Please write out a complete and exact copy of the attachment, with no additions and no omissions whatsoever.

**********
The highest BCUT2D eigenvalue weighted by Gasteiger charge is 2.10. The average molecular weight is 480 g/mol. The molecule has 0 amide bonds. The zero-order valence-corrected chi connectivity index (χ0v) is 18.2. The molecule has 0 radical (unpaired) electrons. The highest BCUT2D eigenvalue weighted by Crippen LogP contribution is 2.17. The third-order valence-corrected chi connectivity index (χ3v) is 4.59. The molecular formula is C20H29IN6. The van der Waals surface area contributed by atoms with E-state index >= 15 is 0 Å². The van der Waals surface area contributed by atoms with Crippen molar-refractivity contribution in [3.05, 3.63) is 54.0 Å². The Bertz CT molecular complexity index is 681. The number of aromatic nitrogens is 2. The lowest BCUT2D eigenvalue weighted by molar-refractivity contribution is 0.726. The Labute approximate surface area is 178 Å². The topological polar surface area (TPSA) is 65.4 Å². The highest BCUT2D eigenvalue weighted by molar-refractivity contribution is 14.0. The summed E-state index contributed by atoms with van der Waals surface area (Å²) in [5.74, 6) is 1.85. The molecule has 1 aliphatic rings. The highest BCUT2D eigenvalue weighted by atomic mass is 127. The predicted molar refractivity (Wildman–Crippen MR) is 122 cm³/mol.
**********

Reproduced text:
The highest BCUT2D eigenvalue weighted by Gasteiger charge is 2.10. The average molecular weight is 480 g/mol. The molecule has 0 amide bonds. The zero-order valence-corrected chi connectivity index (χ0v) is 18.2. The molecule has 0 radical (unpaired) electrons. The highest BCUT2D eigenvalue weighted by Crippen LogP contribution is 2.17. The third-order valence-corrected chi connectivity index (χ3v) is 4.59. The molecular formula is C20H29IN6. The van der Waals surface area contributed by atoms with E-state index >= 15 is 0 Å². The van der Waals surface area contributed by atoms with Crippen molar-refractivity contribution in [3.05, 3.63) is 54.0 Å². The Bertz CT molecular complexity index is 681. The number of aromatic nitrogens is 2. The lowest BCUT2D eigenvalue weighted by molar-refractivity contribution is 0.726. The Labute approximate surface area is 178 Å². The topological polar surface area (TPSA) is 65.4 Å². The highest BCUT2D eigenvalue weighted by molar-refractivity contribution is 14.0. The summed E-state index contributed by atoms with van der Waals surface area (Å²) in [5.74, 6) is 1.85. The molecule has 1 aliphatic rings. The highest BCUT2D eigenvalue weighted by atomic mass is 127. The predicted molar refractivity (Wildman–Crippen MR) is 122 cm³/mol.